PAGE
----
This year, however, many of us will be back in church for this Holy Week having been absent the previous one or two years owing to the pandemic. This year we will be remembering the isolation, the fear and, in all too many cases, the mourning for those we have lost. Yet this is not the only shadow cast over Holy Week this year. Ukraine is bleeding. War crimes are taking place and are shown on our television and computer screens in real time. There is the threat of an expanded war and the fear of resort to chemical, biological or nuclear weapons by the Russian Federation with retaliation in kind by the West.
During this year’s Holy Week, the faces of those murdered in Bucha and the haunted eyes of refugees are images that merge with the scenes from this last year of those struggling to breathe in hospital ICUs.
I’m afraid that if I attend a Tenebrae service this week, the extinguishing of the candles one by one may be more than I can handle emotionally.
Yet, I believe that this is precisely where Holy Week meets us in our lives. Just as in that first Holy Week when the apostles and the women knew fear, confusion, displacement, isolation and mourning, there is still one light that has not been extinguished.
The hope of Easter and Resurrection remains.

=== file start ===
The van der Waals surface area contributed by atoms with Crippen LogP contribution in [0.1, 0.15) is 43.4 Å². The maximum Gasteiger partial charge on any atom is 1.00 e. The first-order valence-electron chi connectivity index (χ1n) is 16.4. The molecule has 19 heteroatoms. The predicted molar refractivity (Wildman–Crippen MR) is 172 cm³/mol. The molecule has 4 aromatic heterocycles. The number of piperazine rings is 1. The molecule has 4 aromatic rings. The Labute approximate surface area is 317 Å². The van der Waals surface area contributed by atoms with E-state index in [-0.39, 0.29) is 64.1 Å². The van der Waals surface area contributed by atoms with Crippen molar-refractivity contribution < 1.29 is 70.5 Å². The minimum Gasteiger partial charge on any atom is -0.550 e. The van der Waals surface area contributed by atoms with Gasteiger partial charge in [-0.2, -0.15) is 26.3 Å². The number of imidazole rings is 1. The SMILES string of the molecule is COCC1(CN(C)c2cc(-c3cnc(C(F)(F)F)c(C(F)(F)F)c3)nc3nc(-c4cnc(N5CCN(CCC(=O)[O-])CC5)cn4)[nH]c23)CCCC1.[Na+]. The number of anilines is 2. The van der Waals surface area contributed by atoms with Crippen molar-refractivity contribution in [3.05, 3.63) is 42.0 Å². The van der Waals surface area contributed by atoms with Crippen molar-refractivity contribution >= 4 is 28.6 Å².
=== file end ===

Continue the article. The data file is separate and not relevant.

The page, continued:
Interesting article. I learned a lot about the faith and various historical practices that I have never had access to. Well I guess technically I have had access but rather had no knowledge or experiential reference regarding. I have been the product of an Evangelical education that disregards many traditional or historical practices as “dead religion” or something akin to superstition. All the while I am coming to realize that some sort of speculative esotericism is given prominence.
Sadly, I have to admit that I probably will not attend church this week as I have become accustomed to not going anymore but more so because I have no idea where I fit in (understand I use that term very loosely. I should probably explain myself better but I don’t have the time or energy). Sometimes I feel like a ship without a rudder but I know that is not entirely true because I still have the one indistinguishable light to guide me through a seeming aimlessness.
However, in the interm I am grateful that your article has given something to aspire towards in my inner life this week- deliberate reflection on the gravity of what is the Pinnacle of our faith. Hope your on the mend. Keep on!
Shawn, I would pass on Eugene Peterson’s advice “Go to the nearest small church and commit yourself to being there for 6 months”.
There are problems. Huge problems. But we still need community.
I would echo Josh’s advice…
Yes, I’m on the mend. Two major surgeries in six weeks set me back a little…
I tried saying “Happy Holy Week” to people. That went over like a cob in a hog wallow.
Josh and Duane,
I appreciate the concern and advice. I know your advice is sound and reflects a shepherd’s heart. I have done that many times and it just has not ended well, amiably sure but the years have taken their toll on me.